Founded in 1824, Rensselaer Polytechnic Institute is America's first technological research university. Rensselaer encompasses five schools, 32 research centers, more than 145 academic programs, and a dynamic community made up of more than 7,900 students and over 100,000 living alumni. Rensselaer faculty and alumni include more than 145 National Academy members, six members of the National Inventors Hall of Fame, six National Medal of Technology winners, five National Medal of Science winners, and a Nobel Prize winner in Physics. With nearly 200 years of experience advancing scientific and technological knowledge, Rensselaer remains focused on addressing global challenges with a spirit of ingenuity and collaboration. To learn more, please visit http://www.rpi.edu.

Media Contact

Reeve Hamilton
hamilr5@rpi.edu

 @rpinews

http://news.rpi.edu/ 

Reeve Hamilton | EurekAlert!

More articles from Health and Medicine:

nachricht Mutations in donors' stem cells may cause problems for cancer patients
17.01.2020 | Washington University School of Medicine

nachricht Overactive brain waves trigger essential tremor
17.01.2020 | Columbia University Irving Medical Center

All articles from Health and Medicine >>>

The most recent press releases about innovation >>>

Die letzten 5 Focus-News des innovations-reports im Überblick:

Im Focus: Miniature double glazing: Material developed which is heat-insulating and heat-conducting at the same time

Styrofoam or copper - both materials have very different properties with regard to their ability to conduct heat. Scientists at the Max Planck Institute for Polymer Research (MPI-P) in Mainz and the University of Bayreuth have now jointly developed and characterized a novel, extremely thin and transparent material that has different thermal conduction properties depending on the direction. While it can conduct heat extremely well in one direction, it shows good thermal insulation in the other direction.

Thermal insulation and thermal conduction play a crucial role in our everyday lives - from computer processors, where it is important to dissipate heat as...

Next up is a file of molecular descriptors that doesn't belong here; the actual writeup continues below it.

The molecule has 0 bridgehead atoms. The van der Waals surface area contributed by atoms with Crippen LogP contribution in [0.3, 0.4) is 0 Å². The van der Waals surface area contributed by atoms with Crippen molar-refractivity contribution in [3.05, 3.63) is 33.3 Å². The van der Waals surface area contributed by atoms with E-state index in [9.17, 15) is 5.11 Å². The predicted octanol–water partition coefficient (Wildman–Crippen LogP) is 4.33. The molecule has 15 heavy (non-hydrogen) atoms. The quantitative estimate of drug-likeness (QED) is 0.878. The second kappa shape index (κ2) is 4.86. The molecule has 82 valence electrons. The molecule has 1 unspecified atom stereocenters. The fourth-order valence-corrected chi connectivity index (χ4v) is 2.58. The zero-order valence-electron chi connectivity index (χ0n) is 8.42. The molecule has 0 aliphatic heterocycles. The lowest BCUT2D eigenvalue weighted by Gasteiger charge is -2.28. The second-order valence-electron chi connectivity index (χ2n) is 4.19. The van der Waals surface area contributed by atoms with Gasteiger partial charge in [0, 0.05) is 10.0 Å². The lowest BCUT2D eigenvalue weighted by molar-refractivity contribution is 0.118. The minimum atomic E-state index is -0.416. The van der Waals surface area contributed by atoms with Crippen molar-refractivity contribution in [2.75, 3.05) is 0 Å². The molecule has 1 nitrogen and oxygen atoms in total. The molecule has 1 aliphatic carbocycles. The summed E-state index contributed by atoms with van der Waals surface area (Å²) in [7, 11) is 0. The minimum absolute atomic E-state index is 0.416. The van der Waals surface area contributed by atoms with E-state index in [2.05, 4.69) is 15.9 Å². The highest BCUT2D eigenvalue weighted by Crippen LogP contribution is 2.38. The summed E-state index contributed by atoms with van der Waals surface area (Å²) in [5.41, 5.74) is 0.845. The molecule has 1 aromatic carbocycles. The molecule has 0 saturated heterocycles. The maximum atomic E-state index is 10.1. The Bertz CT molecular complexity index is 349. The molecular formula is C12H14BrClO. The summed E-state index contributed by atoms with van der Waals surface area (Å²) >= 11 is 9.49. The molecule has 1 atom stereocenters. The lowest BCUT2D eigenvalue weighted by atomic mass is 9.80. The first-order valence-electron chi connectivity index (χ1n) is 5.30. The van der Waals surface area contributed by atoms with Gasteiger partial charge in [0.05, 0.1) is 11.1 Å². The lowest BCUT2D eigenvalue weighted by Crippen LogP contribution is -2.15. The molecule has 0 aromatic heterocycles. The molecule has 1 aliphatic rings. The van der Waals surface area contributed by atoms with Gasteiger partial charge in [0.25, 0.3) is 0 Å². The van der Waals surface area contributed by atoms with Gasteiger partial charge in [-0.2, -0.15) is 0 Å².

Im Focus: Fraunhofer IAF establishes an application laboratory for quantum sensors

In order to advance the transfer of research developments from the field of quantum sensor technology into industrial applications, an application laboratory is being established at Fraunhofer IAF. This will enable interested companies and especially regional SMEs and start-ups to evaluate the innovation potential of quantum sensors for their specific requirements. Both the state of Baden-Württemberg and the Fraunhofer-Gesellschaft are supporting the four-year project with one million euros each.

The application laboratory is being set up as part of the Fraunhofer lighthouse project »QMag«, short for quantum magnetometry. In this project, researchers...

Im Focus: How Cells Assemble Their Skeleton

Researchers study the formation of microtubules

Microtubules, filamentous structures within the cell, are required for many important processes, including cell division and intracellular transport. A...

Im Focus: World Premiere in Zurich: Machine keeps human livers alive for one week outside of the body

Researchers from the University Hospital Zurich, ETH Zurich, Wyss Zurich and the University of Zurich have developed a machine that repairs injured human livers and keep them alive outside the body for one week. This breakthrough may increase the number of available organs for transplantation saving many lives of patients with severe liver diseases or cancer.

Until now, livers could be stored safely outside the body for only a few hours. With the novel perfusion technology, livers - and even injured livers - can now...

Im Focus: SuperTIGER on its second prowl -- 130,000 feet above Antarctica

A balloon-borne scientific instrument designed to study the origin of cosmic rays is taking its second turn high above the continent of Antarctica three and a half weeks after its launch.

SuperTIGER (Super Trans-Iron Galactic Element Recorder) is designed to measure the rare, heavy elements in cosmic rays that hold clues about their origins...

All Focus news of the innovation-report >>>

Anzeige

Anzeige

VideoLinks
Industry & Economy
Event News

11th Advanced Battery Power Conference, March 24-25, 2020 in Münster/Germany

16.01.2020 | Event News

Laser Colloquium Hydrogen LKH2: fast and reliable fuel cell manufacturing

15.01.2020 | Event News

„Advanced Battery Power“- Conference, Contributions are welcome!

07.01.2020 | Event News

 
Latest News

A new 'cool' blue

17.01.2020 | Life Sciences

EU-project SONAR: Better batteries for electricity from renewable energy sources

17.01.2020 | Power and Electrical Engineering

Neuromuscular organoid: It’s contracting!

17.01.2020 | Life Sciences

VideoLinks
Science & Research
Overview of more VideoLinks >>>